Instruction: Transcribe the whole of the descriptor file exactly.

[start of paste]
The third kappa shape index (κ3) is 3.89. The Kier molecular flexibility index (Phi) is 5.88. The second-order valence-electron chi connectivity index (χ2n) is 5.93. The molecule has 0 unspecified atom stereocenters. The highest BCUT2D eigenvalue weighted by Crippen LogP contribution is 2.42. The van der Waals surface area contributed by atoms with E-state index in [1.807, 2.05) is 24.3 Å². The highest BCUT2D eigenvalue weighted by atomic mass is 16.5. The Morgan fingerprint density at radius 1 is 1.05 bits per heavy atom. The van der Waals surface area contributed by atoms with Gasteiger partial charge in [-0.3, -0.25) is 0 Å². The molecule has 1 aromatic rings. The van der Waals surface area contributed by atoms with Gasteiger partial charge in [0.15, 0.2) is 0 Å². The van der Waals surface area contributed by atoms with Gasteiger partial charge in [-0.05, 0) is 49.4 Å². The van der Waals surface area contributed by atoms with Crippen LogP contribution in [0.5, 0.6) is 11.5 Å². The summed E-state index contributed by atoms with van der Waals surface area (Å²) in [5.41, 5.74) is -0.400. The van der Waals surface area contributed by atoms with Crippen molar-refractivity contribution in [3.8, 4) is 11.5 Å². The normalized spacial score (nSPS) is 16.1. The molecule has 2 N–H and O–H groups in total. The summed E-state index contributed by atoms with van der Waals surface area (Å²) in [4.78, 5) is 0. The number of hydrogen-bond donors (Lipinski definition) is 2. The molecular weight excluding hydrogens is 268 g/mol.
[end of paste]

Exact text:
The third kappa shape index (κ3) is 3.89. The Kier molecular flexibility index (Phi) is 5.88. The second-order valence-electron chi connectivity index (χ2n) is 5.93. The molecule has 0 unspecified atom stereocenters. The highest BCUT2D eigenvalue weighted by Crippen LogP contribution is 2.42. The van der Waals surface area contributed by atoms with E-state index in [1.807, 2.05) is 24.3 Å². The highest BCUT2D eigenvalue weighted by atomic mass is 16.5. The Morgan fingerprint density at radius 1 is 1.05 bits per heavy atom. The van der Waals surface area contributed by atoms with Gasteiger partial charge in [-0.3, -0.25) is 0 Å². The molecule has 1 aromatic rings. The van der Waals surface area contributed by atoms with Gasteiger partial charge in [0.15, 0.2) is 0 Å². The van der Waals surface area contributed by atoms with Gasteiger partial charge in [-0.05, 0) is 49.4 Å². The van der Waals surface area contributed by atoms with Crippen LogP contribution in [0.5, 0.6) is 11.5 Å². The summed E-state index contributed by atoms with van der Waals surface area (Å²) in [5.41, 5.74) is -0.400. The van der Waals surface area contributed by atoms with Crippen molar-refractivity contribution in [3.8, 4) is 11.5 Å². The normalized spacial score (nSPS) is 16.1. The molecule has 2 N–H and O–H groups in total. The summed E-state index contributed by atoms with van der Waals surface area (Å²) in [4.78, 5) is 0. The number of hydrogen-bond donors (Lipinski definition) is 2. The molecular weight excluding hydrogens is 268 g/mol.